Sourdough - Α different kind of bread
What is Sourdough?
Sourdough (natural yeast) is a symbiotic culture of microorganisms that feeds mainly on flour and water. In the traditional Sourdough recipes you will find three main ingredients: natural leaven, salt and flour. Natural leaven bread does not contain yeast, milk, oils or sweeteners, it’s a completely natural bread.
- Sourdough bread breaks down starch, gluten and "unlocks" vitamins and minerals. Therefore it is therefore more nutritious and fragrant.
- It also breaks down bacteria and facilitates digestion, so it is more beneficial for the body.
- It can be kept fresh longer than any conventional bread.
- It is slow fermented and thus requires a process that can not be done easily
Sourdough bread is made from dough with lactobacilli and yeasts that are abundant in nature. It has a slightly more sour taste and better intrinsic preservation characteristics than breads made with baker's dough, due to the lactic acid produced by lactobacilli.
This is one of the oldest ways of baking bread. To further explain, one of the oldest baked breads dates back to 3700 BC. and was excavated in Switzerland. Bread production has relied on the use of sourdough as a leavening agent for most of human history, while the use of yeast as a leavening agent dates back about 150 years.
Bread made from 100% rye flour, which is popular in the northern parts of Europe, is usually fermented with sourdough. Although bread began to be replaced in commercial bakeries in the 20th century, sourdough has recently begun to revive in many parts of Europe.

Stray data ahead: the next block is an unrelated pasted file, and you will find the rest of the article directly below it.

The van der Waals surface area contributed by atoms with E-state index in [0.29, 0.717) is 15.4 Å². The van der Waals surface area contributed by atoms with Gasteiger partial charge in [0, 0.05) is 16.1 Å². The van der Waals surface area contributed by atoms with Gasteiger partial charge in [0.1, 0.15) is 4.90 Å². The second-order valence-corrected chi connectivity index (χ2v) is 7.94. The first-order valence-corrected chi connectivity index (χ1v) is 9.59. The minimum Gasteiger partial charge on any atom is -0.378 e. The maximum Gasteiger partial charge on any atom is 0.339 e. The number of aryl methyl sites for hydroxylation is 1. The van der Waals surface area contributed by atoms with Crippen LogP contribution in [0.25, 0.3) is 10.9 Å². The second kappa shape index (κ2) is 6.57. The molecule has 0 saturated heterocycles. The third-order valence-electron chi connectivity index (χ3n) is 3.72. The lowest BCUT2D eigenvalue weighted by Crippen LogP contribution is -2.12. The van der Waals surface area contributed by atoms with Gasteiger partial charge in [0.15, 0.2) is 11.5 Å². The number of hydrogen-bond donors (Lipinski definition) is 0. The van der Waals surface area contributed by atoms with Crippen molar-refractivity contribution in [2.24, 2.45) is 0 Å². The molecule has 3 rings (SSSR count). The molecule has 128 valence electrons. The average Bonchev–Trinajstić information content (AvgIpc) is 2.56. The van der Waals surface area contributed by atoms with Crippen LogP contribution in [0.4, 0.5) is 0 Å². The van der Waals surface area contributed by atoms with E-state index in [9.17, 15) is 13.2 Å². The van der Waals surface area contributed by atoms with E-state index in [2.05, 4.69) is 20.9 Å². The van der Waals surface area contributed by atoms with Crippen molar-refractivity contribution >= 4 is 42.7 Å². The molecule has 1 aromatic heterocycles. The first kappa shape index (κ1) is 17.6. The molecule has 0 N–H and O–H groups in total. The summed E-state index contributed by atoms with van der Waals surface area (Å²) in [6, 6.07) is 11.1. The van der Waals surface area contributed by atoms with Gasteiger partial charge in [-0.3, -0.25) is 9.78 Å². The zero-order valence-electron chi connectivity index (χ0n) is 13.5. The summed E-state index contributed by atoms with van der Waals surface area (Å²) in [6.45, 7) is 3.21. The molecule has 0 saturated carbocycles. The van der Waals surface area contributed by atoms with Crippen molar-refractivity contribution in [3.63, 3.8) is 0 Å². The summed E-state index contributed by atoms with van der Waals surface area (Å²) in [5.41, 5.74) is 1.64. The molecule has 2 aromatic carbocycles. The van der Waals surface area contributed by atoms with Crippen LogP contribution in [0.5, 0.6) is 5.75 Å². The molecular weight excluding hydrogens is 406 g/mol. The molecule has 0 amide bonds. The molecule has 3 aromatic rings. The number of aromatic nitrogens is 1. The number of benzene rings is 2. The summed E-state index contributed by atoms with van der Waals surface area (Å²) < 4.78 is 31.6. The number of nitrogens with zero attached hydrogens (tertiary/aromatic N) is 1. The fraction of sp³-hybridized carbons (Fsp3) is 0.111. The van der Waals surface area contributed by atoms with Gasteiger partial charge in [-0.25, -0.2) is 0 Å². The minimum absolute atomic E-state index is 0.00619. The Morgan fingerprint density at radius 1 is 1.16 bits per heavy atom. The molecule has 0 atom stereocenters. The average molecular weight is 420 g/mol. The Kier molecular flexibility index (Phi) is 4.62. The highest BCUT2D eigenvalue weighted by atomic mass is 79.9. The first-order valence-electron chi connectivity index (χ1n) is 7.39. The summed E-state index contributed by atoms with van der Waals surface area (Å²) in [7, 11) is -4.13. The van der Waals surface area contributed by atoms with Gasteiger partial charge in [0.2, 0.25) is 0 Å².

Sourdough brewing begins with a pre-fermentation ("starter" or "vinegar") and water, which contains a colony of microorganisms including wild yeast and lactobacilli. The purpose of the starter is to produce a vibrant 'liqueur' and to develop the taste of the bread. Obtaining a satisfactory increase from drying, it takes longer than a dough that is kneaded with the baker's dough, because the dough in an addition is less intense. Nevertheless, during the presence of lactic acid bacteria, it has been observed that some yeasts produce twice as much baking dough gas. Acidic conditions in the additive, along with bacteria that also produce enzymes that break down proteins, result in the weakening of gluten and may produce a denser final product.Sourdough's longer fermentation time helps to improve the taste and texture of wholemeal bread. This can make people more likely to choose wholemeal bread, thus promoting a higher consumption of fiber and nutrient-rich breads.
Sourdough bread contains higher levels of folic acid and antioxidants than other breads. Also, the lower levels of the phytic acid allow your body to absorb the nutrients it contains more easily. Sourdough bread is often easier to digest than bread made with brewer's dough.
The researchers believe this could be partly due to the bread's prebiotic content and probiotic properties. Prebiotics are non-digestible fibers that feed the beneficial bacteria in the gut, while probiotics are beneficial bacteria found in certain foods and supplements.
Consuming both regularly can help improve gut health by facilitating digestion. Dry fermentation can also degrade gluten to a greater extent than baker's yeast.
Sourdough bread's lower gluten content may make it easier for people with gluten sensitivity to tolerate. Research has shown that the dry fermentation process can also help improve the taste, texture and availability of gluten-free bread. This makes gluten-free bread a possible choice for sensitive people. However, it is worth bearing in mind that oxygen fermentation does not completely degrade the gluten.